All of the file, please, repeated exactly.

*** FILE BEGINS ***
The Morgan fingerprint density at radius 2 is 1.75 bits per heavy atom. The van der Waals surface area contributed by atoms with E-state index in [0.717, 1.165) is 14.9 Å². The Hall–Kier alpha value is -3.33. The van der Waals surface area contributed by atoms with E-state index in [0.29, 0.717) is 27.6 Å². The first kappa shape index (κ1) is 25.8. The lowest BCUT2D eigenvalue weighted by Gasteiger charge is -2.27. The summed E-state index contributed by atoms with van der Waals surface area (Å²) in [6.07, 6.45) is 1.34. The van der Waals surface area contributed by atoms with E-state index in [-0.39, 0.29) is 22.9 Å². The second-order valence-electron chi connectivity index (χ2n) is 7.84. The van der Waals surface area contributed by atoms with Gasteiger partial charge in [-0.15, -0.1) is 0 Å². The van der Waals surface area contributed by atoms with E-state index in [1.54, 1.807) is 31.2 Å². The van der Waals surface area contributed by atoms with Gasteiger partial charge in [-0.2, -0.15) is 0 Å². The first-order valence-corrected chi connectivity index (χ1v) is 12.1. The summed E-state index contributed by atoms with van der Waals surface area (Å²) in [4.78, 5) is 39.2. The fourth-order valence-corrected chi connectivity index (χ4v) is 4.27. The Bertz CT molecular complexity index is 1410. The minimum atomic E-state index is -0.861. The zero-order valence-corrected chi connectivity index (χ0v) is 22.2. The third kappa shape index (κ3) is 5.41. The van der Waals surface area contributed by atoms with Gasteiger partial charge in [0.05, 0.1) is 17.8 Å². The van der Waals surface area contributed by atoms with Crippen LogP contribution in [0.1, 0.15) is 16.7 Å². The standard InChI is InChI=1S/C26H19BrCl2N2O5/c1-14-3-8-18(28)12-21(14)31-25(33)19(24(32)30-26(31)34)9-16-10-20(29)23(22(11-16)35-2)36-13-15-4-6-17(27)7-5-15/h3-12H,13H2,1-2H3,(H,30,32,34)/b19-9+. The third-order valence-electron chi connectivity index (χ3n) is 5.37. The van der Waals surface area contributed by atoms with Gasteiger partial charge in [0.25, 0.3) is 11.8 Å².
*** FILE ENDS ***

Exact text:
The Morgan fingerprint density at radius 2 is 1.75 bits per heavy atom. The van der Waals surface area contributed by atoms with E-state index in [0.717, 1.165) is 14.9 Å². The Hall–Kier alpha value is -3.33. The van der Waals surface area contributed by atoms with E-state index in [0.29, 0.717) is 27.6 Å². The first kappa shape index (κ1) is 25.8. The lowest BCUT2D eigenvalue weighted by Gasteiger charge is -2.27. The summed E-state index contributed by atoms with van der Waals surface area (Å²) in [6.07, 6.45) is 1.34. The van der Waals surface area contributed by atoms with E-state index in [-0.39, 0.29) is 22.9 Å². The second-order valence-electron chi connectivity index (χ2n) is 7.84. The van der Waals surface area contributed by atoms with Gasteiger partial charge in [-0.15, -0.1) is 0 Å². The van der Waals surface area contributed by atoms with E-state index in [1.54, 1.807) is 31.2 Å². The van der Waals surface area contributed by atoms with Gasteiger partial charge in [-0.2, -0.15) is 0 Å². The first-order valence-corrected chi connectivity index (χ1v) is 12.1. The summed E-state index contributed by atoms with van der Waals surface area (Å²) in [4.78, 5) is 39.2. The fourth-order valence-corrected chi connectivity index (χ4v) is 4.27. The Bertz CT molecular complexity index is 1410. The minimum atomic E-state index is -0.861. The zero-order valence-corrected chi connectivity index (χ0v) is 22.2. The third kappa shape index (κ3) is 5.41. The van der Waals surface area contributed by atoms with Gasteiger partial charge in [0.05, 0.1) is 17.8 Å². The van der Waals surface area contributed by atoms with Crippen LogP contribution in [0.1, 0.15) is 16.7 Å². The standard InChI is InChI=1S/C26H19BrCl2N2O5/c1-14-3-8-18(28)12-21(14)31-25(33)19(24(32)30-26(31)34)9-16-10-20(29)23(22(11-16)35-2)36-13-15-4-6-17(27)7-5-15/h3-12H,13H2,1-2H3,(H,30,32,34)/b19-9+. The third-order valence-electron chi connectivity index (χ3n) is 5.37. The van der Waals surface area contributed by atoms with Gasteiger partial charge in [0.25, 0.3) is 11.8 Å².